Zaagiibagaa (Ojibwe for “budding leaf”) targets high-risk, high-need American Indian offenders to provide them with substance abuse treatment and monitoring in the community as an alternative to incarceration. The evidence-based treatment court model is adapted for tribal communities to provide culturally responsive services in coordination with Vilas County. The evaluation includes technical assistance with program implementation and improvement, data analysis and management, process evaluation, and outcomes evaluation. The program is funded by the U.S. Substance Abuse Mental Health Services Administration from 2014-2017. (Van Stelle)
  2. Fond du lac Safe Neighborhoods Drug & Alcohol Court
    The Fond du lac Safe Neighborhoods Drug & Alcohol Court targets high-risk non-violent offenders to provide them with substance abuse treatment and monitoring in the community as an alternative to incarceration. The evaluation includes technical assistance with implementation, quality
    improvement, data quality monitoring, data analysis and management, participant satisfaction, liaison with WI Department of Justice, process evaluation, and outcomes evaluation. The program is funded by the U.S. Bureau of Justice Assistance and the evaluation is funded by WI Department of Justice from 2014-2016. (Van Stelle)
  3. Ashland County Adult Drug Court Enhancement
    The Ashland Drug Court targets high-risk non-violent offenders to provide them with substance abuse treatment and monitoring in the community as an alternative to incarceration. The project will implement and evaluate the effectiveness of the following enhancements: Increase capacity, redesign curriculum to be more integrated, enhance trauma-informed care component, better serve American Indian participants from the Bad River tribe, screen for HIV/Hepatitis B & C, fund medication assisted treatment, and improve speed of drug testing results. The evaluation includes technical assistance with implementation, data analysis and management, process, and outcomes evaluation. The program is funded by the U.S. Substance Abuse Mental Health Services Administration from 2015-2018. (Van Stelle, Goodrich)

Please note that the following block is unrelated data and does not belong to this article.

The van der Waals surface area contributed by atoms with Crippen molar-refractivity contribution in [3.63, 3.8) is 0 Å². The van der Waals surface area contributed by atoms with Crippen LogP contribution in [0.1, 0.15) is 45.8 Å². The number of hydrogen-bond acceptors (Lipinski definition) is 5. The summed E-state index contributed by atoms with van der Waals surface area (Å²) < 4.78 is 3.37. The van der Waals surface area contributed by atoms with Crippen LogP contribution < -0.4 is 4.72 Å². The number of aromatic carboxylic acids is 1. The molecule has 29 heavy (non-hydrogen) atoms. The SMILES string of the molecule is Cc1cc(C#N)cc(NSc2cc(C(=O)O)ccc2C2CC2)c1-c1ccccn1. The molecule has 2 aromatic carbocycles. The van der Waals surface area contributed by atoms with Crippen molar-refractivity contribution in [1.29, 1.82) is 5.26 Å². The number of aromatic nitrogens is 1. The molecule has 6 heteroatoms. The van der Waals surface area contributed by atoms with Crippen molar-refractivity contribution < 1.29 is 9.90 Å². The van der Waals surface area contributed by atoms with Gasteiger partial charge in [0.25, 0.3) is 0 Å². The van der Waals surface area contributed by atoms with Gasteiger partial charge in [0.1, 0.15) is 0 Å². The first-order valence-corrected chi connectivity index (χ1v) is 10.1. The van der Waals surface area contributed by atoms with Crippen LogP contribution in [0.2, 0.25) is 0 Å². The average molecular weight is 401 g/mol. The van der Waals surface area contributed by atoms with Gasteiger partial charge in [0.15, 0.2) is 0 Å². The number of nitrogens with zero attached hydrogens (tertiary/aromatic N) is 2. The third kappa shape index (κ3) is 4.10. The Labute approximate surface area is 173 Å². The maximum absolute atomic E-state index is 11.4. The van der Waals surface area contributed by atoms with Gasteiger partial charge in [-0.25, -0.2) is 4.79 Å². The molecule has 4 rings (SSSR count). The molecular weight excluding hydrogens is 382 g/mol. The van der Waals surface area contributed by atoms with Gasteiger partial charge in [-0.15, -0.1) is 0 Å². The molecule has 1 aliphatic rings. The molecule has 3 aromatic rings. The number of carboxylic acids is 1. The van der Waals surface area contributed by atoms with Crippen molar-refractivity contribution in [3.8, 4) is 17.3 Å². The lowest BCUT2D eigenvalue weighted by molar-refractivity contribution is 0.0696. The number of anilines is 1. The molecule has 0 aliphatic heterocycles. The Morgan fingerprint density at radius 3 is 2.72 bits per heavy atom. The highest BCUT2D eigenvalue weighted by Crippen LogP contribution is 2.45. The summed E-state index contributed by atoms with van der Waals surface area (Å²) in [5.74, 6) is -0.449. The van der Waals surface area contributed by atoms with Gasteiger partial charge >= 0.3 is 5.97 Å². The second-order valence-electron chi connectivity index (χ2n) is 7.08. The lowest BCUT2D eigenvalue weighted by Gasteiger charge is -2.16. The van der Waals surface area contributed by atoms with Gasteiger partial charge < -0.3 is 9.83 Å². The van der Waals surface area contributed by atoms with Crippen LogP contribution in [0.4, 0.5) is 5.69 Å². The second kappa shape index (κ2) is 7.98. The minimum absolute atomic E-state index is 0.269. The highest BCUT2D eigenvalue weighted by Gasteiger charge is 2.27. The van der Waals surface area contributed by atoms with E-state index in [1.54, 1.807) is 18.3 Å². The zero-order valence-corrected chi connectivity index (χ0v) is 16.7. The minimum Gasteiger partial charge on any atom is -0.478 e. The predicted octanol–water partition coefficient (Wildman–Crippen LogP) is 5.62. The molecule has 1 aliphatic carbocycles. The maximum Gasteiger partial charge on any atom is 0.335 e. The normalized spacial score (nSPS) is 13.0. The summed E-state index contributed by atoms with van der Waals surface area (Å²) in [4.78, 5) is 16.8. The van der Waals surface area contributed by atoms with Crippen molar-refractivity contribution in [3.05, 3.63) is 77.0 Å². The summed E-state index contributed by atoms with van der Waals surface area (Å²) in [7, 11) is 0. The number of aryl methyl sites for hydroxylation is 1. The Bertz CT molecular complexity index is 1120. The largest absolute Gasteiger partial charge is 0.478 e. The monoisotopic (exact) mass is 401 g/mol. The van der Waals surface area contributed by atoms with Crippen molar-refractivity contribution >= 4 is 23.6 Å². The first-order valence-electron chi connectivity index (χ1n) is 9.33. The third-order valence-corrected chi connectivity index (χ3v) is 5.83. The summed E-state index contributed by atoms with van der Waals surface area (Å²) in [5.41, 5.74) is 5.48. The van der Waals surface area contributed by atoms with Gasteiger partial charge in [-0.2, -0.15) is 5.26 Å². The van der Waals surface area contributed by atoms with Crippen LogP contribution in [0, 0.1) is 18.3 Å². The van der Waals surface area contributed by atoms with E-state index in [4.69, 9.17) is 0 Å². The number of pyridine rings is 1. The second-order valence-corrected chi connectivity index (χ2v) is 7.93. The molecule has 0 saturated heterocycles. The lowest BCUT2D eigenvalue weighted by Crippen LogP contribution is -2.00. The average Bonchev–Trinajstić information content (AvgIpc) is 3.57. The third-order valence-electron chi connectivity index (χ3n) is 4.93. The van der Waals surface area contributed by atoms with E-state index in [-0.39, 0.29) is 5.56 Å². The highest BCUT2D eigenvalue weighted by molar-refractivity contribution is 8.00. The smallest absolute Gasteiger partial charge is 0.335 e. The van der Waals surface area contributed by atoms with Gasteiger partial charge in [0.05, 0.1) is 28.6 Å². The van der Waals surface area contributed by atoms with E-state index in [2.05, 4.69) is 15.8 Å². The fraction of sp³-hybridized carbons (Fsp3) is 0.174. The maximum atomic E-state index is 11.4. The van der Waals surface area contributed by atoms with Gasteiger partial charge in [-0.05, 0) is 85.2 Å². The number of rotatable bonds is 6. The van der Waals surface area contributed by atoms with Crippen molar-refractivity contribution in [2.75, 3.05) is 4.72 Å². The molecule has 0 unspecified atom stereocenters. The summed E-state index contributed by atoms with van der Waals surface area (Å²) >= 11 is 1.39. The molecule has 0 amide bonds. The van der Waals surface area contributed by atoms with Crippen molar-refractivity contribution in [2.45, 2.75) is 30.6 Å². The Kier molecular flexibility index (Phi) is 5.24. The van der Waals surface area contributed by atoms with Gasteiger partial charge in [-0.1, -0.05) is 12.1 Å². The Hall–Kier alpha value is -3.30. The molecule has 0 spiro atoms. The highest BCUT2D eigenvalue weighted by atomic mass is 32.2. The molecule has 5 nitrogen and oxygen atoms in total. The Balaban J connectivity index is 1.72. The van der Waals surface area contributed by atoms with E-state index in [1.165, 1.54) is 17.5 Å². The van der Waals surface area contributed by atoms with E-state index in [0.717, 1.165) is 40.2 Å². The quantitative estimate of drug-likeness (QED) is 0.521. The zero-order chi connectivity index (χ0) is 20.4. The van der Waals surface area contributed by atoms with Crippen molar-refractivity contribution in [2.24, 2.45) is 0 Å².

4. Wisconsin State Public Defender Reporting, Analysis, and Data Mining Project (RAMP)
    The Wisconsin State Public Defender (SPD) received a grant from the Bureau of Justice Assistance to support the development and implementation of the “Wisconsin Reporting, Analysis and Mining Project” (RAMP) from 2015-2017. RAMP will develop a data-driven strategy to improve decision-making in (a) individual cases, (b) oversight of assigned private attorneys, and (c) agency and statewide policies. The project will improve the data interface to allow the SPD to utilize data to enhance agency operations. UWPHI provides technical assistance with program evaluation and the development of data analytics and reports, and facilitated regional listening sessions of SPD stakeholders to inform data content and function. UWPHI and SPD also collaborate to identify key performance indicators to effectively facilitate evidence-based decision-making. (Van Stelle, Goodrich)
  5. Dane County District Attorney Deferred Prosecution Child Abuse Initiative
    In collaboration with the Racial Justice Improvement Project and the American Bar Association, the Dane County Deferred Prosecution Child Abuse Initiative provides diversion for parents who have been arrested for child abuse following an incident of excessive use of corporal punishment. DPCAI offers deferred prosecution agreements which include conditions such as no use of corporal punishment, mandatory parenting education classes, and other individualized treatment or support services. Upon successful completion of the program, the case is dismissed, charges are reduced, or no charges are filed. The initiative has a multi-generational focus and strives to have long-term impacts on child safety and protection, racial disparities, belief systems regarding violent parenting practices, and decreased future criminal justice system involvement. Technical assistance provided by UWPHI included data system development, logic model development, data analysis/summary, report preparation, and presentation of results to the Dane County Criminal Justice Coordinating Council subcommittees on racial disparities. Evaluation funded by the American Bar Association. (Van Stelle, Goodrich)